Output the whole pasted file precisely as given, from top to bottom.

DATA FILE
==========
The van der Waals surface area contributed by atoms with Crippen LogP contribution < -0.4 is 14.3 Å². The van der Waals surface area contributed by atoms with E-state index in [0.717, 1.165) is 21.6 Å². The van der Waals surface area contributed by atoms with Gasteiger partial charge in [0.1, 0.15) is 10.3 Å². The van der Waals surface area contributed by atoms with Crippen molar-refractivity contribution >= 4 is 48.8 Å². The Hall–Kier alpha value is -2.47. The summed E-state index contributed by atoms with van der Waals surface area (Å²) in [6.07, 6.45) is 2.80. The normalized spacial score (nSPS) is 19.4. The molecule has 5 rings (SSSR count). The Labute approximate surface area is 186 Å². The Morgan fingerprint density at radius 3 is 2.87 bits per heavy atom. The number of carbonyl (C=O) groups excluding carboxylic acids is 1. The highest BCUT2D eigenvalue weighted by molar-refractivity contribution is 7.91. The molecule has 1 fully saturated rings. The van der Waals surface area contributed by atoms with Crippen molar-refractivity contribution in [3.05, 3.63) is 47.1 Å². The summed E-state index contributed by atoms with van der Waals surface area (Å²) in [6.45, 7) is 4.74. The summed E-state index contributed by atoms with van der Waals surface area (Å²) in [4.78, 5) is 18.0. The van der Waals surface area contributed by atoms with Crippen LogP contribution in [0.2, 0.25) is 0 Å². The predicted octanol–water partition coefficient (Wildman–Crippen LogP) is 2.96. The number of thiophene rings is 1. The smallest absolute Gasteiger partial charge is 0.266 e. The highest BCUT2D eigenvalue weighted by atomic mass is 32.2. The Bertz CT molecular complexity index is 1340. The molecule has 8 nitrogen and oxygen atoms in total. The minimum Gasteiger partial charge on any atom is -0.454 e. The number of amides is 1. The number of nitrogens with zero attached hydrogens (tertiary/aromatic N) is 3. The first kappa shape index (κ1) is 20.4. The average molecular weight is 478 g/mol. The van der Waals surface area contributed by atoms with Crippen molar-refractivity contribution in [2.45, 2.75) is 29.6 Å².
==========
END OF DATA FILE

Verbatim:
The van der Waals surface area contributed by atoms with Crippen LogP contribution < -0.4 is 14.3 Å². The van der Waals surface area contributed by atoms with E-state index in [0.717, 1.165) is 21.6 Å². The van der Waals surface area contributed by atoms with Gasteiger partial charge in [0.1, 0.15) is 10.3 Å². The van der Waals surface area contributed by atoms with Crippen molar-refractivity contribution >= 4 is 48.8 Å². The Hall–Kier alpha value is -2.47. The summed E-state index contributed by atoms with van der Waals surface area (Å²) in [6.07, 6.45) is 2.80. The normalized spacial score (nSPS) is 19.4. The molecule has 5 rings (SSSR count). The Labute approximate surface area is 186 Å². The Morgan fingerprint density at radius 3 is 2.87 bits per heavy atom. The number of carbonyl (C=O) groups excluding carboxylic acids is 1. The highest BCUT2D eigenvalue weighted by molar-refractivity contribution is 7.91. The molecule has 1 fully saturated rings. The van der Waals surface area contributed by atoms with Crippen molar-refractivity contribution in [3.05, 3.63) is 47.1 Å². The summed E-state index contributed by atoms with van der Waals surface area (Å²) in [6.45, 7) is 4.74. The summed E-state index contributed by atoms with van der Waals surface area (Å²) in [4.78, 5) is 18.0. The van der Waals surface area contributed by atoms with Crippen LogP contribution in [0.2, 0.25) is 0 Å². The predicted octanol–water partition coefficient (Wildman–Crippen LogP) is 2.96. The number of thiophene rings is 1. The smallest absolute Gasteiger partial charge is 0.266 e. The highest BCUT2D eigenvalue weighted by atomic mass is 32.2. The Bertz CT molecular complexity index is 1340. The molecule has 8 nitrogen and oxygen atoms in total. The minimum Gasteiger partial charge on any atom is -0.454 e. The number of amides is 1. The number of nitrogens with zero attached hydrogens (tertiary/aromatic N) is 3. The first kappa shape index (κ1) is 20.4. The average molecular weight is 478 g/mol. The van der Waals surface area contributed by atoms with Crippen molar-refractivity contribution in [2.45, 2.75) is 29.6 Å².